Long Bonds - How The Consensus Was Wrong Last Year And Will Be Wrong In 2015

Includes: EDV, TLT
by: Mark E. McComsey

The 30-Year Treasury yield dropped 1.16% in 2014.

Currently, U.S. Treasury bonds are considered to be lower risk and pay higher yields compared to other bonds.

Demand for high-quality, long-maturity U.S. debt could increase even absent another recession or stock market crash.

Can the chief economists of nearly all the major firms be wrong? Yes they can. In a poll by Bloomberg of 67 economists in 2014, all 67 said that rates would rise and advised investors to sell bonds (Eisen, 2014). They could not have been more wrong. The 30-Year Treasury yield dropped 1.16% in 2014. This reduction might not seem significant until you observe that this represents a decline of almost 30% as the chart below illustrates:

For investors, long-duration Treasury ETFs provided an easy way to benefit from the decline in yields last year that trounced US equity indices including the S&P 500. The iShares 20+ Year Treasury Bond (NASDAQ:TLT) returned over 27% in 2014 and the Vanguard Extended Duration (NYSEARCA:EDV) provided an even more dramatic result of 45% last year compared to the S&P 500's total return of 13.69%, as the chart below shows:

While long bonds would likely suffer the most if rates were to rise, in our view, US 30-Year yields could decline to 1.7 percent by the end of 2015, and perhaps even lower.

Our base case for lower yields is based upon:

  • Observations of low inflation, slowing global growth, particularly in China and Europe
  • Lower commodity prices
  • Flattening yield curve and the possibility of an inverted one
  • A significant spread in the yields between US Treasuries vs. other Sovereign debt
  • Additional Quantitative Easing by central banks

Inflation is not picking up:

Growth in China is slowing:

Commodity prices including oil, copper and steel continue to decline:

We believe that as investors price in the impact of lower commodities like oil and slowing growth - both deflationary in nature, the spread between shorter term and long bond yields may decline further resulting in a "flattening yield curve."

If this continues, we could see long-term yields lower than short term - an inverted curve. This can occur when investors have so little visibility into the future that they are prepared to take the certainty of a lower yield offered by a long-term bond, over the uncertainty of yields offered by a shorter term maturity and the subsequent reinvestment risk of lower rates. For that reason, inverted curves are also associated with recessions because central banks have historically lowered rates during economic slowdowns.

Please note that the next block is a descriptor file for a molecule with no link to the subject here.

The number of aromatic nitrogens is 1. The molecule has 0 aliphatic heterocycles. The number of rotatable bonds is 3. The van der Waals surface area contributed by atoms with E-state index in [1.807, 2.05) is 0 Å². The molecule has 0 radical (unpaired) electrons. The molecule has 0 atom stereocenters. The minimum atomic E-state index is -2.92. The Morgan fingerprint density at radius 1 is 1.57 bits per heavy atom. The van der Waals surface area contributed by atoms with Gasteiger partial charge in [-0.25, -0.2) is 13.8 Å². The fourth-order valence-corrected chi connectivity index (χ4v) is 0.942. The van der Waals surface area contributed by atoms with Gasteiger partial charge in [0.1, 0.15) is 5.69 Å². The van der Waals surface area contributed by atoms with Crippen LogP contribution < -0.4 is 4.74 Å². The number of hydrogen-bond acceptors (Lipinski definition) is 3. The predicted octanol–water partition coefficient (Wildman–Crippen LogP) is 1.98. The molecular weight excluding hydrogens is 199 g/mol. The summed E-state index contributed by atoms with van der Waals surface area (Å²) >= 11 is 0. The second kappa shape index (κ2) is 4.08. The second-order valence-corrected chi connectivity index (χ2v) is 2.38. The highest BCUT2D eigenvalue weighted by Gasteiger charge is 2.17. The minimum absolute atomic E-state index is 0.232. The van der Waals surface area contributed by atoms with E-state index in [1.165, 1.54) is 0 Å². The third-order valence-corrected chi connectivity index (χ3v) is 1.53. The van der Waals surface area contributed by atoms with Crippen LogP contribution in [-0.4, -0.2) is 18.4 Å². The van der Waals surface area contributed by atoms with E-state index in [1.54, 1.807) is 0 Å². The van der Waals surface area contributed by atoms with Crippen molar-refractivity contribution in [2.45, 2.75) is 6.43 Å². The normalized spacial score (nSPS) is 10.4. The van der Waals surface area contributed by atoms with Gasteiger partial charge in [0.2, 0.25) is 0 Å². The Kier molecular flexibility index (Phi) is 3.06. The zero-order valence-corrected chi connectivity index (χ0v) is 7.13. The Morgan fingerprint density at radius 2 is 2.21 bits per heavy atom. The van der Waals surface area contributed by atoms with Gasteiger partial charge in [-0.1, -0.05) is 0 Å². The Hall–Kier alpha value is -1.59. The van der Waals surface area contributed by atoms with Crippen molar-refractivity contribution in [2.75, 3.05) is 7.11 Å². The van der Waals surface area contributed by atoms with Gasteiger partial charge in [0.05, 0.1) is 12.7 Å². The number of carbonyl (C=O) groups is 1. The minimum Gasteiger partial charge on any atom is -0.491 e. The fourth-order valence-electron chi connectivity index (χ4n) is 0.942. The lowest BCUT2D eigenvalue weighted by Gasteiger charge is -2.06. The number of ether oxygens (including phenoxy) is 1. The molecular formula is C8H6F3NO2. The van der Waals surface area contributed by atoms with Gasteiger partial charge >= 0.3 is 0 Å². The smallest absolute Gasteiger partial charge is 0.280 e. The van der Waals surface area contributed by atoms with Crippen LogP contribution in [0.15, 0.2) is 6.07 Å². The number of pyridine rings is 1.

Of course there are reasons why the Fed might want to raise rates, and this is why we hear what one analyst recently called "the Fed's persistent chatter" on the subject (Martens, 2015). Principal among these reasons is the wish to help huge institutional investors like pension funds, who need income and cannot by law invest only in stocks. It is not inconceivable that the Fed might raise rates for a while, but we firmly believe this would be risky, and could only be temporary. Additionally, this would be counter to the efforts of other central banks in Europe, China, and Japan to jump start their economies.

Rates will go up again, but when? Historically, over the past two hundred years, they have often taken 10 to 15 years for interest rates for sovereign debt to bottom out, and in contemporary Japan they have already been bottoming for over 20 years. We see nothing in the global economic scene to suggest that we are anywhere near a turnaround in 2015.

Currently, U.S. Treasuries are considered to be lower risk and pay higher yields compared to other sovereigns. The table below illustrates US Treasuries vs. foreign equivalents.

With U.S. rates higher than those of major foreign markets and the US recovery better than many other countries, U.S. Treasury bonds are compelling on a relative basis.

Global Treasury Bid Yields

As of 01/22/2015


2 Year

10 Year

30 Year

United States












United Kingdom












Source: Thomson Reuters

Demand for high-quality, long-maturity U.S. debt could increase even absent another recession or stock market crash, with the recent announcement of a European Quantitative Easing program. While we do not predict a crash, we certainly cannot exclude the possibility and we believe that a long bond position could be a hedge against that eventuality.

Disclosure: The author is long EDV. The author wrote this article themselves, and it expresses their own opinions. The author is not receiving compensation for it. The author has no business relationship with any company whose stock is mentioned in this article.